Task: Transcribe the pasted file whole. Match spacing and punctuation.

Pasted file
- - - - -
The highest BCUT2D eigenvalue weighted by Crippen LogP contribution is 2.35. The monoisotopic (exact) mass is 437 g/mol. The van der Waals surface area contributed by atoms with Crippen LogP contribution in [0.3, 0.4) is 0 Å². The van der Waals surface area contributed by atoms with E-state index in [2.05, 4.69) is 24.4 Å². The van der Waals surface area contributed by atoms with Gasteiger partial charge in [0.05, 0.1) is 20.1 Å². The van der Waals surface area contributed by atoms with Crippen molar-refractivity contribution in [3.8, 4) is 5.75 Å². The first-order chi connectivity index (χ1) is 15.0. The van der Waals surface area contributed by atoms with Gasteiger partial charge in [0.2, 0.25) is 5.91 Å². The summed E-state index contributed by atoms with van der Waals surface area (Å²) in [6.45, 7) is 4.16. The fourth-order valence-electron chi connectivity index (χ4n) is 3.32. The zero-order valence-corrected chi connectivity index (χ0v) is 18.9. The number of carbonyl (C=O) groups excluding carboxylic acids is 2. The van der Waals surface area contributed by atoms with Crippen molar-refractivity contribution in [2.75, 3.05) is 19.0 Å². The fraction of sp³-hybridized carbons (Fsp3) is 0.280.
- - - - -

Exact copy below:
The highest BCUT2D eigenvalue weighted by Crippen LogP contribution is 2.35. The monoisotopic (exact) mass is 437 g/mol. The van der Waals surface area contributed by atoms with Crippen LogP contribution in [0.3, 0.4) is 0 Å². The van der Waals surface area contributed by atoms with E-state index in [2.05, 4.69) is 24.4 Å². The van der Waals surface area contributed by atoms with Gasteiger partial charge in [0.05, 0.1) is 20.1 Å². The van der Waals surface area contributed by atoms with Crippen molar-refractivity contribution in [3.8, 4) is 5.75 Å². The first-order chi connectivity index (χ1) is 15.0. The van der Waals surface area contributed by atoms with Gasteiger partial charge in [0.2, 0.25) is 5.91 Å². The summed E-state index contributed by atoms with van der Waals surface area (Å²) in [6.45, 7) is 4.16. The fourth-order valence-electron chi connectivity index (χ4n) is 3.32. The zero-order valence-corrected chi connectivity index (χ0v) is 18.9. The number of carbonyl (C=O) groups excluding carboxylic acids is 2. The van der Waals surface area contributed by atoms with Crippen molar-refractivity contribution in [2.75, 3.05) is 19.0 Å². The fraction of sp³-hybridized carbons (Fsp3) is 0.280.